- We are creating a ‘best v best’ culture whereby we maximise the challenge for our Academy players. This may be via top tournaments abroad, fixtures in England, playing against older players and putting players on loan to best prepare them for the first team. Each player is an individual project. We must ensure that the challenges our players face are at the correct level at the correct time in order to change the normal pathway experienced by young Scottish players. By making decisions in the interests of the player we may negatively impact on the results of some of our Academy teams. That does not matter – producing players for the first team is the only objective of the Academy. The only team that must win is the first team.
- We have the ambition to become one of the top 15 Academies in Europe and are creating an environment with our coaches sports scientists, medical, welfare and education, operations and analyst teams within the Academy to achieve this goal.
- We recently launched a partnership with Boclair Academy that will result in 24 of our best young Academy players between ages 11 and 15 leaving their own schools to attend Boclair. This will allow them to concentrate on their academic study while achieving 16 hours per week of football activity. Only with this level of contact time can we produce a much higher standard of player. This is an important initiative.
- The Academy is now split into four key sections; Children’s, Intermediate, Senior and Development squads. Each of these has a manager tasked with developing the staff and new separate age-specific curriculums. We have also become a Coerver Coaching partner club and this influences our curriculum design.
- Academy players have individual websites where they complete well-being questionnaires, receive all of their video analyses and clips and can view all of the educational presentations on areas such as diet and nutrition, etc. We have recently achieved ‘Investors in Young Peoples Status’ for our Academy as a result of the way we look after the young players and the learning environment we are creating. Developing good people with specific behavioural characteristics, growth mind sets, drive to succeed, and humility is important to us and fits well with the traditional values of our club.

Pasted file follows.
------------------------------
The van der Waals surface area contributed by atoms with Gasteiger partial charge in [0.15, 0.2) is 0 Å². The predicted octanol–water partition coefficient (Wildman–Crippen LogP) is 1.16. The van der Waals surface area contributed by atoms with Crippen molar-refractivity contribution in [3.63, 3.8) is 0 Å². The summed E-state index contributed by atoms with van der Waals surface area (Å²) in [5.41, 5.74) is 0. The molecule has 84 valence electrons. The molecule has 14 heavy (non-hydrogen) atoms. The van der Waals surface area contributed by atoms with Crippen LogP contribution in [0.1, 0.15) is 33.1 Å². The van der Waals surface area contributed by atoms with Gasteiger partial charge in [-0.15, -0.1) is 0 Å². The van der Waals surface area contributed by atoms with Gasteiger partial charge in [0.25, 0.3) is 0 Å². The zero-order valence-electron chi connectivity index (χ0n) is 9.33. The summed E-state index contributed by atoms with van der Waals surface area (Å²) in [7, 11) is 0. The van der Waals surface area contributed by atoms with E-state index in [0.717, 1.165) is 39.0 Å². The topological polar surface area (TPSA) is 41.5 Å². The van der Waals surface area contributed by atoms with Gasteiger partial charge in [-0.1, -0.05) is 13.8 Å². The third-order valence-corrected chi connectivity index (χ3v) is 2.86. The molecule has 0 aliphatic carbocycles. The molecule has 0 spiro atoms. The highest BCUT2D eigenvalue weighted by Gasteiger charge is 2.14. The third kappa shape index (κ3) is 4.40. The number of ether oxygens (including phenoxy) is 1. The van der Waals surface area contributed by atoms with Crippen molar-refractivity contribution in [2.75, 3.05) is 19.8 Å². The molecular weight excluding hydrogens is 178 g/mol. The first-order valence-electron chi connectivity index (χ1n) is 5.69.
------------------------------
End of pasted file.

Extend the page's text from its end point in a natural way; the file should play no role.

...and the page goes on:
We are also increasing our representation and influence on key committees to ensure Rangers are at the heart of shaping any changes made within the Scottish game – changes which everyone must acknowledge are required if we are to produce a better quality and different type of player for our country and, in our case, at Rangers.
The Club has demonstrated our commitment to the Ladies first team and Academy since we created our first squad back in 2007. Since then the Academy has grown and now boasts more than seven squads from under 12s to the first team. We have 122 Academy to first-team players with 16 girls in our elite centre. The squads train at Auchenhowie and have played games at Ibrox Stadium, which further demonstrates the Club’s commitment to investing in our female football talent. In March this year, we recruited our first full-time employee, Kevin Murphy, to work as the ladies first-team manager and oversee the girls’ Academy. This Academy mirrors the work that has been implemented within the boys’ Academy and we hope our talented young female players can progress through the ranks to help achieve their potential. There have been several players in the past few seasons that have progressed from the Academy to the first team and this remains a priority for the staff involved.
We are fully committed to continuing our support and aid for the ladies’ programme and not simply because by having a fully supported female section we are recognising our social and corporate responsibility. Perhaps more importantly, we recognise the growth in the women’s game on its own merits and we will continue to support the development of our female teams and ensure our first team keep competing in the Women’s Premier League.